May 27, 2012

May 27: Back to North-central KS

Panorama shot just north of Ellis of departing Hays supercell, shown below, road goes due north. You can see the southern end of the Nebraska line of storms sort of over the road in the distance
What We Saw

We saw multiple storms firing off the dry line/triple point area alluded to below, from around 4PM on, southwest of Hays KS. 

Shot of RFD notch in Hays supercell, illustrating high base.
This shot is looking due west (road goes west)

Shot of same as (2) except showing whole updraft tower.
There was definitely lots of precipitation on the forward flanks. There was also lots of precipitation wrapping around the updraft areas with the weak an broad mesocyclones that had formed.  But the LCLs were so high that the moist adiabatic ascent did not occur in the area of the really wonderful clockwise loops in the hodographs. The key here would be the 0-3 km CAPE, which in May 27ths case was really negligible.
There were some "CAPE-robbers" in the soundings related to the negatively tilted trough that moved northeastward. A negatively trough that is "minoring out" as it moves northeastward is really experiencing height rises relative to a coordinate system fixed with respect to the trough. The height rises hypsometrically are related to temperature rises. 
Fibrous anvil for storm south of Hays near sunset.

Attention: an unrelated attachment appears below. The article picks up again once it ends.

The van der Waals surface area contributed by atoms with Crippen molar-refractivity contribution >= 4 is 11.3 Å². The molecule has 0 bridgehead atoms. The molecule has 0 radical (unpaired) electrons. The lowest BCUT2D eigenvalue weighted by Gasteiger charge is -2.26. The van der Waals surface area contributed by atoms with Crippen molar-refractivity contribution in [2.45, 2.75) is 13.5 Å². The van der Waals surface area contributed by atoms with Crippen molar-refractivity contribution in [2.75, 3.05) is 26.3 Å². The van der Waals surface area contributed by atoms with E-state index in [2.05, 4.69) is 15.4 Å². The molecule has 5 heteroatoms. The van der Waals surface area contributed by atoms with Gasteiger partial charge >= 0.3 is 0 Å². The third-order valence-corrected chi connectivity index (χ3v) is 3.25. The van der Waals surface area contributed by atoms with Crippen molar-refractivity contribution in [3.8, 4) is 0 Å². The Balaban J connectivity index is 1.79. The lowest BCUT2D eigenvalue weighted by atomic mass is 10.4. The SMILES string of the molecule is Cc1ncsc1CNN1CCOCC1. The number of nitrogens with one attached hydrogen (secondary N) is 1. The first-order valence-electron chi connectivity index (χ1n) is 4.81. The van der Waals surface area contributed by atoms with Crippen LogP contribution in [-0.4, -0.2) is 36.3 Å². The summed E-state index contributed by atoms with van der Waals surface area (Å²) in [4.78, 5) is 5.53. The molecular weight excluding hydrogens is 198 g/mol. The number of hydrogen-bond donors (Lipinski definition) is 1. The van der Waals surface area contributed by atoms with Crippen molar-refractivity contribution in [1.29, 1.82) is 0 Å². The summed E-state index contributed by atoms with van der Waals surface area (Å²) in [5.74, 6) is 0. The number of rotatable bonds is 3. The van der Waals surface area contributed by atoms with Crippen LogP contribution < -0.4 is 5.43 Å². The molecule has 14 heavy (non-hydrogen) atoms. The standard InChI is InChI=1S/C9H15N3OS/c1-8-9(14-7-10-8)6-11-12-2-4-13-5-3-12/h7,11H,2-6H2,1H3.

So most of the updrafts we saw had mushy tops. The best look were the storms that we could see in Nebraska. I think that updrafts were weaker for our storms, even if the CAPE area was deep. Not quite "tall skinny" CAPE....but definitely pretty anemic CAPE. 

What was clear was that the atmosphere wanted to produce lots of storms, and there were several surges of initiation northeast of Dodge City.   Storm after storm formed there, but each had those high bases, and each had kind of mushy tops and fibrous anvils.

Departing Hays supercell.  View looking northeast, shot a few miles north of Ellis.
I have posted here some other pictures showing the state of the sky near Hays just before initiation. (panorama).  I've also posted a panorama of the first set of storms after they formed.  And finally there is a picture of a wonderful fibrous anvil with mammatus on it and all sorts of wave like perturbations in the cloud material.

Cumulus field southwest of Hays, just before thunderstorms developed.
First thunderstorms, south of Hays, around 4PM.  View looking southwest.

Meteorological Blather

I am in North Platte, Nebraska this morning with Scott Landolt.

A negatively tilted short wave trough in the middle and upper troposphere will be incoming today. I often don't like them in the they often are associated with difficult to diagnose temperature advection patterns in the middle and upper troposphere...meaning weak areas of warm advection producing "CAPE-robbers" in the soundings.

However, models are generating a weak low over southwest KS, which should swing the surface winds around to southeasterly over the area about 50 miles north and south of a line from Hill City to Concordia, KS.  The WRF-NAM has interesting looking soundings and hodographs over north-central KS into south-central Nebraska tomorrow afternoon. Further east, the soundings look too capped.   And even in the area of interest, the recurrent problem of inadequate dew points seems to be indicated, suggesting that storms will be high-based.

However, the general setup is good from north central KS to extreme south central NE.  We'll refine the target later this morning.